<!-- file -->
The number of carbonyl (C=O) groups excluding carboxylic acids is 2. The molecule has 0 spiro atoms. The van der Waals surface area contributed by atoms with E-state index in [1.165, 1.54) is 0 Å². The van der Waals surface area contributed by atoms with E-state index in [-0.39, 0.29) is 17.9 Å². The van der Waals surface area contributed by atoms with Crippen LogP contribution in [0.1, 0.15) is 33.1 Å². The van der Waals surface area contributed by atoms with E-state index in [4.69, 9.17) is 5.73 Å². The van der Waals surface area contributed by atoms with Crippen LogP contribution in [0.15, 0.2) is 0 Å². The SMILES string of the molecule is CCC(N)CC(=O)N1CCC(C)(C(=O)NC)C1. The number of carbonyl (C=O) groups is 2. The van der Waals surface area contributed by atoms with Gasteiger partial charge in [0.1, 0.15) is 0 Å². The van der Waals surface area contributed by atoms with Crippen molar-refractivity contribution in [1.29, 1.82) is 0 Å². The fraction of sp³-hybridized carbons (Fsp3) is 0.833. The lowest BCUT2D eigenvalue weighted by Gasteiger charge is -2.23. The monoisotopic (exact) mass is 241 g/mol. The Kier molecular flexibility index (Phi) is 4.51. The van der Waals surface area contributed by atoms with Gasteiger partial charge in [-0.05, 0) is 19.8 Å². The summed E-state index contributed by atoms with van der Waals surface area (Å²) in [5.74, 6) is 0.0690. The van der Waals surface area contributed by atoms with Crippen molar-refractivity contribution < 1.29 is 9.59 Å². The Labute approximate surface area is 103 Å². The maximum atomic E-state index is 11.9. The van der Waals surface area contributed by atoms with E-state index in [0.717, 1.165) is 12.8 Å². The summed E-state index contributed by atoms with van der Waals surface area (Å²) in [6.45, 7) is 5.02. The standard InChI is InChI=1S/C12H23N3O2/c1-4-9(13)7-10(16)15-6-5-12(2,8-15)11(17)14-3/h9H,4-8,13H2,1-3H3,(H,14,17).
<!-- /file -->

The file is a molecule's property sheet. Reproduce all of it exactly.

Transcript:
The number of carbonyl (C=O) groups excluding carboxylic acids is 2. The molecule has 0 spiro atoms. The van der Waals surface area contributed by atoms with E-state index in [1.165, 1.54) is 0 Å². The van der Waals surface area contributed by atoms with E-state index in [-0.39, 0.29) is 17.9 Å². The van der Waals surface area contributed by atoms with Crippen LogP contribution in [0.1, 0.15) is 33.1 Å². The van der Waals surface area contributed by atoms with E-state index in [4.69, 9.17) is 5.73 Å². The van der Waals surface area contributed by atoms with Crippen LogP contribution in [0.15, 0.2) is 0 Å². The SMILES string of the molecule is CCC(N)CC(=O)N1CCC(C)(C(=O)NC)C1. The number of carbonyl (C=O) groups is 2. The van der Waals surface area contributed by atoms with Gasteiger partial charge in [0.1, 0.15) is 0 Å². The van der Waals surface area contributed by atoms with Crippen molar-refractivity contribution in [1.29, 1.82) is 0 Å². The fraction of sp³-hybridized carbons (Fsp3) is 0.833. The lowest BCUT2D eigenvalue weighted by Gasteiger charge is -2.23. The monoisotopic (exact) mass is 241 g/mol. The Kier molecular flexibility index (Phi) is 4.51. The van der Waals surface area contributed by atoms with Gasteiger partial charge in [-0.05, 0) is 19.8 Å². The summed E-state index contributed by atoms with van der Waals surface area (Å²) in [5.74, 6) is 0.0690. The van der Waals surface area contributed by atoms with Crippen molar-refractivity contribution < 1.29 is 9.59 Å². The Labute approximate surface area is 103 Å². The maximum atomic E-state index is 11.9. The van der Waals surface area contributed by atoms with E-state index in [0.717, 1.165) is 12.8 Å². The summed E-state index contributed by atoms with van der Waals surface area (Å²) in [6.45, 7) is 5.02. The standard InChI is InChI=1S/C12H23N3O2/c1-4-9(13)7-10(16)15-6-5-12(2,8-15)11(17)14-3/h9H,4-8,13H2,1-3H3,(H,14,17).